By Genpachi “Jūkichi” Tsushima
Translation by Kan Edmund Akatani
Special to The Hawai‘i Herald

“Child of a Hawaiian Immigrant” is a historical novel that conveys the events, social conditions and life of the author’s own immigration and personal experiences while being faithful to historical facts. The editing team understood that it was the author’s desire to include actual events and people with accurate details. The main character Yōichi is based on the events of the author’s life in Okayama, Japan, his life as an immigrant sugarcane worker in Waipahu, his educational and professional life experiences, and his World War II internment. 

This story comes to us courtesy of Bob Tsushima, son of the late Genpachi Tsushima. It was the first place winner of the United Japanese Society of Hawaii’s novel contest in celebration of the 1968 centennial of Japanese immigration to Hawai‘i. The journey from translating to self-publishing was a family effort. Bob was able to bring us this English version with the help of his brothers Mark and Willie, his wife Jeanne, daughter Kathryn, and son-in-law Dan Keller. To purchase a copy of the translated book, go to blurb.com/b/10379589-child-of-a-hawaiian-immigrant.

Chapter 4: Working in a Store

On a Sunday when the shop was closed, Yoichi went to visit Waipahu Plantation where his father worked. Although three months had passed since his arrival in Hawai‘i, Yoichi had never been out of Honolulu, so it was a chance for him to go to the countryside. He thought it would be a change of atmosphere for him. There were no buses running on schedule and there were no taxis in those days. The usual mode of transportation to go to the country (the Japanese used to call all areas “country” outside of Honolulu) was the train. It was the first time for Yoichi to ride on a train in Hawai‘i.

The train in Hawai‘i was a crude version compared to trains in Japan. The gauge was narrower, the engine and passenger cars were smaller and made in an inelegant fashion. It was even poorer looking than the light rail trains that ran in the countryside of Yoichi’s hometown. Other differences were the locomotives burned diesel oil, not coal, as in Japan, and instead of using a whistle when it came to a stop or a crossing, a bell rang with a deep-sounding clang.

The train was slow moving and it was like riding on a horse-drawn carriage. After leaving the depot in downtown Honolulu and passing a large pineapple factory, the train ran through the countryside. On the left side was the beautiful blue-green ocean and on the right were the seemingly endless sugarcane fields. From time to time, Yoichi saw laborers who looked Japanese, using longhandled scythes. They were cutting grass on the paths through the sugarcane that were taller than human beings. There were a few houses scattered on both sides of the tracks. A horse carrying a heavy load on its back was moving along a road.

After passing two small stations, the train stopped at what appeared to be a terminal. This was Waipahu. It was a rustic looking station with a ticket booth and nearby was a concrete building that appeared to be a warehouse. Yoichi bought a bottle of soda water at a small shop by the station run by a Japanese woman. He asked the woman for directions to Camp No. 5 at Waipahu Plantation and showed her his father’s address.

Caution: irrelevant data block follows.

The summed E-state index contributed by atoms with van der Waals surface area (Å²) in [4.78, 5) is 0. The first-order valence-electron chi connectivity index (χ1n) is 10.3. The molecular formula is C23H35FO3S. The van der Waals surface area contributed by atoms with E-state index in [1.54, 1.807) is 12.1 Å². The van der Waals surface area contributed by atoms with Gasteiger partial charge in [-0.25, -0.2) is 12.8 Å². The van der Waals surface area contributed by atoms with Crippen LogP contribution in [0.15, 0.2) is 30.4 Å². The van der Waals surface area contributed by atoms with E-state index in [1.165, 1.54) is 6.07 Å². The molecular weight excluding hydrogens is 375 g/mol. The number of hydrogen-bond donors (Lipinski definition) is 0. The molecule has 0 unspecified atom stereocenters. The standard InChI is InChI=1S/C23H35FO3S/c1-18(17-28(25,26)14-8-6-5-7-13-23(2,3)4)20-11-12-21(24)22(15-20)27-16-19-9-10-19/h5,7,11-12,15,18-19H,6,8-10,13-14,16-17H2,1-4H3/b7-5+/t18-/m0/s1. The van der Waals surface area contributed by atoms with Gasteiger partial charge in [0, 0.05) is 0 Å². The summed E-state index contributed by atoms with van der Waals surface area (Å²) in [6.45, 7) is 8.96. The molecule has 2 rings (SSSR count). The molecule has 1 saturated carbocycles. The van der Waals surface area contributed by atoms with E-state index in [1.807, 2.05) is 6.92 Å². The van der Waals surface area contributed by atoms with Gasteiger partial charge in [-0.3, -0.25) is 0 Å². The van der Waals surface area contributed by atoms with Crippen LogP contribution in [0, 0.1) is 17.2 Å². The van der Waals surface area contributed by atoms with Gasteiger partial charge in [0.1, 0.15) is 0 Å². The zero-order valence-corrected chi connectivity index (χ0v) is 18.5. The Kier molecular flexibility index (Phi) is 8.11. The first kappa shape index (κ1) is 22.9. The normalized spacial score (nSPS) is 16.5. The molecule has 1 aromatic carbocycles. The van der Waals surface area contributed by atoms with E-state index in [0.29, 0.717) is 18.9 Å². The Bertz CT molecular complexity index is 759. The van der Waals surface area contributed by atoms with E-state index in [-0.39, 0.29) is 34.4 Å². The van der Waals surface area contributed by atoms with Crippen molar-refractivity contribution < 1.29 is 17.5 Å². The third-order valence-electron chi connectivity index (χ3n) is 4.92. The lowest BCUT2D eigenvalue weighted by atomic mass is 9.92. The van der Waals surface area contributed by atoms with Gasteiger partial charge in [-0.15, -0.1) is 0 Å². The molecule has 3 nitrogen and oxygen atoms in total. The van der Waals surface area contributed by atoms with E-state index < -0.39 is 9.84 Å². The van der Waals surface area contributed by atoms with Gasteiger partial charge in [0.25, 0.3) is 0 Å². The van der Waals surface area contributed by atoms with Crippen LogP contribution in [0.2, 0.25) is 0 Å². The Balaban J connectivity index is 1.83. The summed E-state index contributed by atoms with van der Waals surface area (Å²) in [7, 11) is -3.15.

From the station, there was a bumpy road. Beyond that he saw the big, tall smokestack of the sugar mill, spewing out gray smoke. Yoichi walked about 200 yards from the station, the road rising as he approached the sugar mill. Houses covered with red dust appeared on both sides of the road. Since most of the residents at the plantation were probably Japanese, many of the shops were managed by Japanese and had signs such as “Ota Shoten” (Ota Store) or “Takahashi Store” hung outside. There were some grimy-looking restaurants, some beer halls, and a pool room. He turned at a movie house with gaudy posters pasted all over it, and as he climbed a short hill, Yoichi saw on the left side, the sugar mill, an immense, concrete structure almost oppressively large. Extremely loud noises of moving machinery were coming from it.

After passing the sugar mill, Yoichi continued to the right along the dusty road, as he was instructed by the lady at the store. On both sides of the road, broad sugarcane fields stretched endlessly. Yoichi was disturbed because his new shoes were getting dirty from the red dust. He noticed the dust of Hawai‘i came from volcanic rock and unlike beautiful brown Japanese dust; it was a distasteful red color. This red dust gave Yoichi a negative impression when he came to Hawai‘i.

To be continued …

Edgar Gepachi “Jükichi” Tsushima was born on April 20, 1897 in Okayama, Japan. He graduated from Okayama Normal School, a school for teachers, at age 19. In June 1916, Tsushima came to Hawai‘i as a contract sugarcane worker. To improve his English, he attended Ka‘ahumanu Elementary School in Honolulu for a year and then graduated from President William McKinley High School in 1925. He majored in English at the University of Hawai‘i at Mänoa and graduated in 1930. Tsushima worked as a Japanese-language teacher and news reporter for Japanese-language newspapers. Because of his occupation, he was interned during World War II mostly in Santa Fe, N.M.

Tsushima became a naturalized U.S. citizen in 1956, at which time he took on the name Edgar. He taught adult education classes for citizenship at W.R. Farrington High School and was also a radio announcer on KOHO. He was named Hawai‘i’s Outstanding Naturalized Citizen of the Year in 1967 and was honored with the Order of the Rising Sun Medal of the 6th Class by Emperor Hirohito. In 1975, he was named Outstanding Citizen of the Year by the governor of Hawai‘i. Tsushima died on July 9, 1985, at the age of 88. 

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